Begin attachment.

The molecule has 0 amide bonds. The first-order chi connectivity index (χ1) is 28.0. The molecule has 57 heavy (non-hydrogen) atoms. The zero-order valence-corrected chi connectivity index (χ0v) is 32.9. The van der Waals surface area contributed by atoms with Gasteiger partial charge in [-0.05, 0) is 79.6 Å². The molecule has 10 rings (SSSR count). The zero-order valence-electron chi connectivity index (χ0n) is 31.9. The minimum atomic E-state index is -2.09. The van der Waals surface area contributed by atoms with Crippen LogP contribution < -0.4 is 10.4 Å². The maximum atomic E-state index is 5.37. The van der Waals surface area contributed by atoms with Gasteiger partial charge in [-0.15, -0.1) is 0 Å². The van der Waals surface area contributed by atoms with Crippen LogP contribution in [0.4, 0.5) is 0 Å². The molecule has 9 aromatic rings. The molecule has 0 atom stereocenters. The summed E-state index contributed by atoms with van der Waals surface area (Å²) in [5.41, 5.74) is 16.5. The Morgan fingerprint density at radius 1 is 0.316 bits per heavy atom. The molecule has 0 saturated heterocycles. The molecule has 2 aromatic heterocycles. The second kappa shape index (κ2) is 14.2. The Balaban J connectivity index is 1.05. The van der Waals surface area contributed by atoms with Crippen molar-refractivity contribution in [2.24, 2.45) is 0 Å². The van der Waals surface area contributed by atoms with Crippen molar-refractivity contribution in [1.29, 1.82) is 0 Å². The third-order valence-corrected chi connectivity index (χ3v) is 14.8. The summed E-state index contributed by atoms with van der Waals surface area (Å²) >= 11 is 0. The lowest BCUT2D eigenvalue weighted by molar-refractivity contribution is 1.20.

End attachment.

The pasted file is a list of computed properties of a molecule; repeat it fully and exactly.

The molecule has 0 amide bonds. The first-order chi connectivity index (χ1) is 28.0. The molecule has 57 heavy (non-hydrogen) atoms. The zero-order valence-corrected chi connectivity index (χ0v) is 32.9. The van der Waals surface area contributed by atoms with Gasteiger partial charge in [-0.05, 0) is 79.6 Å². The molecule has 10 rings (SSSR count). The zero-order valence-electron chi connectivity index (χ0n) is 31.9. The minimum atomic E-state index is -2.09. The van der Waals surface area contributed by atoms with Crippen LogP contribution < -0.4 is 10.4 Å². The maximum atomic E-state index is 5.37. The van der Waals surface area contributed by atoms with Gasteiger partial charge in [-0.15, -0.1) is 0 Å². The van der Waals surface area contributed by atoms with Crippen LogP contribution in [0.4, 0.5) is 0 Å². The molecule has 9 aromatic rings. The molecule has 0 atom stereocenters. The summed E-state index contributed by atoms with van der Waals surface area (Å²) in [5.41, 5.74) is 16.5. The Morgan fingerprint density at radius 1 is 0.316 bits per heavy atom. The molecule has 0 saturated heterocycles. The molecule has 2 aromatic heterocycles. The second kappa shape index (κ2) is 14.2. The Balaban J connectivity index is 1.05. The van der Waals surface area contributed by atoms with Crippen molar-refractivity contribution in [2.24, 2.45) is 0 Å². The van der Waals surface area contributed by atoms with Crippen molar-refractivity contribution in [1.29, 1.82) is 0 Å². The third-order valence-corrected chi connectivity index (χ3v) is 14.8. The summed E-state index contributed by atoms with van der Waals surface area (Å²) >= 11 is 0. The lowest BCUT2D eigenvalue weighted by molar-refractivity contribution is 1.20.